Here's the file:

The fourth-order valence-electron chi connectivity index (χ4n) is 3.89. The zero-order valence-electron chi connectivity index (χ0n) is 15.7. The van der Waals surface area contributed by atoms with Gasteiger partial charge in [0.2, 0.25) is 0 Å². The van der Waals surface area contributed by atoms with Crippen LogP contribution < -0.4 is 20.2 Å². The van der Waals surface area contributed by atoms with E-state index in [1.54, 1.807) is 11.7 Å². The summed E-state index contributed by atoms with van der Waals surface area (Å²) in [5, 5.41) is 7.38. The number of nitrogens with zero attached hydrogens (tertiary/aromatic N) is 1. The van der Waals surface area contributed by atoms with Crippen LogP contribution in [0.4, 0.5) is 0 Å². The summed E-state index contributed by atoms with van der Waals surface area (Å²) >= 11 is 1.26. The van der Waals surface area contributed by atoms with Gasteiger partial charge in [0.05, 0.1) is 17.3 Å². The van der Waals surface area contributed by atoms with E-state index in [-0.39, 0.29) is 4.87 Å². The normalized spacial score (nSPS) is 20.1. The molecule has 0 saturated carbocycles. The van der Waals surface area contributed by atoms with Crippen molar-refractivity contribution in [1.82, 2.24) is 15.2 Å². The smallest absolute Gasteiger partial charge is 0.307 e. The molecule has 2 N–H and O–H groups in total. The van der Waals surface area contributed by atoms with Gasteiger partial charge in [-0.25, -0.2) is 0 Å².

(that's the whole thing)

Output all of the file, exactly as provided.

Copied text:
The fourth-order valence-electron chi connectivity index (χ4n) is 3.89. The zero-order valence-electron chi connectivity index (χ0n) is 15.7. The van der Waals surface area contributed by atoms with Gasteiger partial charge in [0.2, 0.25) is 0 Å². The van der Waals surface area contributed by atoms with Crippen LogP contribution < -0.4 is 20.2 Å². The van der Waals surface area contributed by atoms with E-state index in [1.54, 1.807) is 11.7 Å². The summed E-state index contributed by atoms with van der Waals surface area (Å²) in [5, 5.41) is 7.38. The number of nitrogens with zero attached hydrogens (tertiary/aromatic N) is 1. The van der Waals surface area contributed by atoms with Crippen LogP contribution in [0.4, 0.5) is 0 Å². The summed E-state index contributed by atoms with van der Waals surface area (Å²) >= 11 is 1.26. The van der Waals surface area contributed by atoms with Gasteiger partial charge in [0.05, 0.1) is 17.3 Å². The van der Waals surface area contributed by atoms with E-state index in [-0.39, 0.29) is 4.87 Å². The normalized spacial score (nSPS) is 20.1. The molecule has 0 saturated carbocycles. The van der Waals surface area contributed by atoms with Crippen molar-refractivity contribution in [1.82, 2.24) is 15.2 Å². The smallest absolute Gasteiger partial charge is 0.307 e. The molecule has 2 N–H and O–H groups in total. The van der Waals surface area contributed by atoms with Gasteiger partial charge in [-0.25, -0.2) is 0 Å².